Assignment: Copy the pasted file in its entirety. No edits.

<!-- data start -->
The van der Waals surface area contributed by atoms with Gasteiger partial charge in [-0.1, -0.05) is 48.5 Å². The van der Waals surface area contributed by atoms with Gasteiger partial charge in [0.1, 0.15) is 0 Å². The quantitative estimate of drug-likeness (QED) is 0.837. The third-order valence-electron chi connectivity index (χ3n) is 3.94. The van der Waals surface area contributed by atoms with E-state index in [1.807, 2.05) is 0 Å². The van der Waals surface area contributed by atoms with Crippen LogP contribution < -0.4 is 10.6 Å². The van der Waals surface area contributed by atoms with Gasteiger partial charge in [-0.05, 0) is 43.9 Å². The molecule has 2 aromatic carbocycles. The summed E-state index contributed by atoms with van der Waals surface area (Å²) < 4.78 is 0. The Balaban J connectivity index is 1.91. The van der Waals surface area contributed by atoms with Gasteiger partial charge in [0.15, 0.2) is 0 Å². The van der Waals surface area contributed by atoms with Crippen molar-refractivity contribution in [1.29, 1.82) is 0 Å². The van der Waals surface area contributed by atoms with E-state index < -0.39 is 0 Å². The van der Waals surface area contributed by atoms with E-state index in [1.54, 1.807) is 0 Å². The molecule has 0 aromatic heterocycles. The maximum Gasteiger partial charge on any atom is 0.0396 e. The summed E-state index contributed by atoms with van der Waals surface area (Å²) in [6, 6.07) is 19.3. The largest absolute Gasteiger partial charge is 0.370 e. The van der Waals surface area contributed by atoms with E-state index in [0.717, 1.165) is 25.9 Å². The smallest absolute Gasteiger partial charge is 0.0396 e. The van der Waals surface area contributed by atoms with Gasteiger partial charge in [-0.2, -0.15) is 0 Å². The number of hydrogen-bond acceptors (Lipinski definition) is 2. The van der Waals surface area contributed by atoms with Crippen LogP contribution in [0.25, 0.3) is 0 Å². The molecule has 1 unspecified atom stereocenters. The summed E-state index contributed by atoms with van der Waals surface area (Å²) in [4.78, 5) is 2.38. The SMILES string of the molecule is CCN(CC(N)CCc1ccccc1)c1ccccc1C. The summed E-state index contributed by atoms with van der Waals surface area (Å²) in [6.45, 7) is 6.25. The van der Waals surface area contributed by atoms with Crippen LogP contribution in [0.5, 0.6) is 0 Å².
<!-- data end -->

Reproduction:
The van der Waals surface area contributed by atoms with Gasteiger partial charge in [-0.1, -0.05) is 48.5 Å². The van der Waals surface area contributed by atoms with Gasteiger partial charge in [0.1, 0.15) is 0 Å². The quantitative estimate of drug-likeness (QED) is 0.837. The third-order valence-electron chi connectivity index (χ3n) is 3.94. The van der Waals surface area contributed by atoms with E-state index in [1.807, 2.05) is 0 Å². The van der Waals surface area contributed by atoms with Crippen LogP contribution < -0.4 is 10.6 Å². The van der Waals surface area contributed by atoms with Gasteiger partial charge in [-0.05, 0) is 43.9 Å². The molecule has 2 aromatic carbocycles. The summed E-state index contributed by atoms with van der Waals surface area (Å²) < 4.78 is 0. The Balaban J connectivity index is 1.91. The van der Waals surface area contributed by atoms with Gasteiger partial charge in [0.15, 0.2) is 0 Å². The van der Waals surface area contributed by atoms with Crippen molar-refractivity contribution in [1.29, 1.82) is 0 Å². The van der Waals surface area contributed by atoms with E-state index < -0.39 is 0 Å². The van der Waals surface area contributed by atoms with E-state index in [1.54, 1.807) is 0 Å². The molecule has 0 aromatic heterocycles. The maximum Gasteiger partial charge on any atom is 0.0396 e. The summed E-state index contributed by atoms with van der Waals surface area (Å²) in [6, 6.07) is 19.3. The largest absolute Gasteiger partial charge is 0.370 e. The van der Waals surface area contributed by atoms with E-state index in [0.717, 1.165) is 25.9 Å². The smallest absolute Gasteiger partial charge is 0.0396 e. The van der Waals surface area contributed by atoms with Gasteiger partial charge in [-0.2, -0.15) is 0 Å². The number of hydrogen-bond acceptors (Lipinski definition) is 2. The van der Waals surface area contributed by atoms with Crippen LogP contribution in [0.25, 0.3) is 0 Å². The molecule has 1 unspecified atom stereocenters. The summed E-state index contributed by atoms with van der Waals surface area (Å²) in [4.78, 5) is 2.38. The SMILES string of the molecule is CCN(CC(N)CCc1ccccc1)c1ccccc1C. The summed E-state index contributed by atoms with van der Waals surface area (Å²) in [6.45, 7) is 6.25. The van der Waals surface area contributed by atoms with Crippen LogP contribution in [0.5, 0.6) is 0 Å².